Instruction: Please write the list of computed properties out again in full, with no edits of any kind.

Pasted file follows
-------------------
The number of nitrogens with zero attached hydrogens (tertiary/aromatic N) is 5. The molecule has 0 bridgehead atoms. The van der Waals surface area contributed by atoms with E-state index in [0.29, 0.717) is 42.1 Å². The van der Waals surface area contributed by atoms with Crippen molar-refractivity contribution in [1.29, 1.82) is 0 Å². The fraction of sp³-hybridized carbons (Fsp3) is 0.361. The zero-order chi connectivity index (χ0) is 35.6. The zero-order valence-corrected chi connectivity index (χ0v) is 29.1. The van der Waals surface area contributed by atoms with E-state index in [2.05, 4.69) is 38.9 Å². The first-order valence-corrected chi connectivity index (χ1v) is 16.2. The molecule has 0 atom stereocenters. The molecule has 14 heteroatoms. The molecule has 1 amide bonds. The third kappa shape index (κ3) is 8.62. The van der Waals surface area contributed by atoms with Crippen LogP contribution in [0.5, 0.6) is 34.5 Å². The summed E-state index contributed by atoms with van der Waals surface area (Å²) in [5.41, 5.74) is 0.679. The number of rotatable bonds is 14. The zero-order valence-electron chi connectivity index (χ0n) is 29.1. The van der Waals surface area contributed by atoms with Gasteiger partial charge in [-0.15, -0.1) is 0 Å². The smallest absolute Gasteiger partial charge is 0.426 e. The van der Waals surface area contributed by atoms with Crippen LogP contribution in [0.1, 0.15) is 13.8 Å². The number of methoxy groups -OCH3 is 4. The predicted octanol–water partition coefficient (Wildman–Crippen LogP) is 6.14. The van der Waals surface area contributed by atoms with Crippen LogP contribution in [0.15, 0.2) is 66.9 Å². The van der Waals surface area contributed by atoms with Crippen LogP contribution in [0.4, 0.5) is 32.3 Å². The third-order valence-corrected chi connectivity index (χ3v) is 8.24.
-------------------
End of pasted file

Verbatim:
The number of nitrogens with zero attached hydrogens (tertiary/aromatic N) is 5. The molecule has 0 bridgehead atoms. The van der Waals surface area contributed by atoms with E-state index in [0.29, 0.717) is 42.1 Å². The van der Waals surface area contributed by atoms with Crippen molar-refractivity contribution in [1.29, 1.82) is 0 Å². The fraction of sp³-hybridized carbons (Fsp3) is 0.361. The zero-order chi connectivity index (χ0) is 35.6. The zero-order valence-corrected chi connectivity index (χ0v) is 29.1. The van der Waals surface area contributed by atoms with E-state index in [2.05, 4.69) is 38.9 Å². The first-order valence-corrected chi connectivity index (χ1v) is 16.2. The molecule has 0 atom stereocenters. The molecule has 14 heteroatoms. The molecule has 1 amide bonds. The third kappa shape index (κ3) is 8.62. The van der Waals surface area contributed by atoms with Crippen LogP contribution in [0.5, 0.6) is 34.5 Å². The summed E-state index contributed by atoms with van der Waals surface area (Å²) in [5.41, 5.74) is 0.679. The number of rotatable bonds is 14. The zero-order valence-electron chi connectivity index (χ0n) is 29.1. The van der Waals surface area contributed by atoms with Gasteiger partial charge in [-0.15, -0.1) is 0 Å². The smallest absolute Gasteiger partial charge is 0.426 e. The van der Waals surface area contributed by atoms with Crippen LogP contribution in [0.1, 0.15) is 13.8 Å². The number of methoxy groups -OCH3 is 4. The predicted octanol–water partition coefficient (Wildman–Crippen LogP) is 6.14. The van der Waals surface area contributed by atoms with Crippen LogP contribution in [0.15, 0.2) is 66.9 Å². The van der Waals surface area contributed by atoms with Crippen LogP contribution in [0.4, 0.5) is 32.3 Å². The third-order valence-corrected chi connectivity index (χ3v) is 8.24.